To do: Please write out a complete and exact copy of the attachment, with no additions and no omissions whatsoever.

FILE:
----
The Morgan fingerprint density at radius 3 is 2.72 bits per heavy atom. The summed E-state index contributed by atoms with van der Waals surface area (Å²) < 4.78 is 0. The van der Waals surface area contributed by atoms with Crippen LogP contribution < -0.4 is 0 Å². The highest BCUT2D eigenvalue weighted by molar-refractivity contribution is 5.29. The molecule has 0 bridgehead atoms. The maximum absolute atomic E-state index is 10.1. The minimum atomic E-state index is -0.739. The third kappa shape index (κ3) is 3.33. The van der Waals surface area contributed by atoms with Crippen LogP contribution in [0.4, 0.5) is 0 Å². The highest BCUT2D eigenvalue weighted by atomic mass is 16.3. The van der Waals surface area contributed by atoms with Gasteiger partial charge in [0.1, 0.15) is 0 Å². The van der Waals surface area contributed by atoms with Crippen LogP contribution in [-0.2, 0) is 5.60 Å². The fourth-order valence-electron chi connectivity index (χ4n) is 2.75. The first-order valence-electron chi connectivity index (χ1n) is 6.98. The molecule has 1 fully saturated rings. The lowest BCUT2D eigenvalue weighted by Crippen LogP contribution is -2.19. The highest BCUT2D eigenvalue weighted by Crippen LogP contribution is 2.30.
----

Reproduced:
The Morgan fingerprint density at radius 3 is 2.72 bits per heavy atom. The summed E-state index contributed by atoms with van der Waals surface area (Å²) < 4.78 is 0. The van der Waals surface area contributed by atoms with Crippen LogP contribution < -0.4 is 0 Å². The highest BCUT2D eigenvalue weighted by molar-refractivity contribution is 5.29. The molecule has 0 bridgehead atoms. The maximum absolute atomic E-state index is 10.1. The minimum atomic E-state index is -0.739. The third kappa shape index (κ3) is 3.33. The van der Waals surface area contributed by atoms with Crippen LogP contribution in [0.4, 0.5) is 0 Å². The highest BCUT2D eigenvalue weighted by atomic mass is 16.3. The van der Waals surface area contributed by atoms with Gasteiger partial charge in [0.1, 0.15) is 0 Å². The van der Waals surface area contributed by atoms with Crippen LogP contribution in [-0.2, 0) is 5.60 Å². The fourth-order valence-electron chi connectivity index (χ4n) is 2.75. The first-order valence-electron chi connectivity index (χ1n) is 6.98. The molecule has 1 fully saturated rings. The lowest BCUT2D eigenvalue weighted by Crippen LogP contribution is -2.19. The highest BCUT2D eigenvalue weighted by Crippen LogP contribution is 2.30.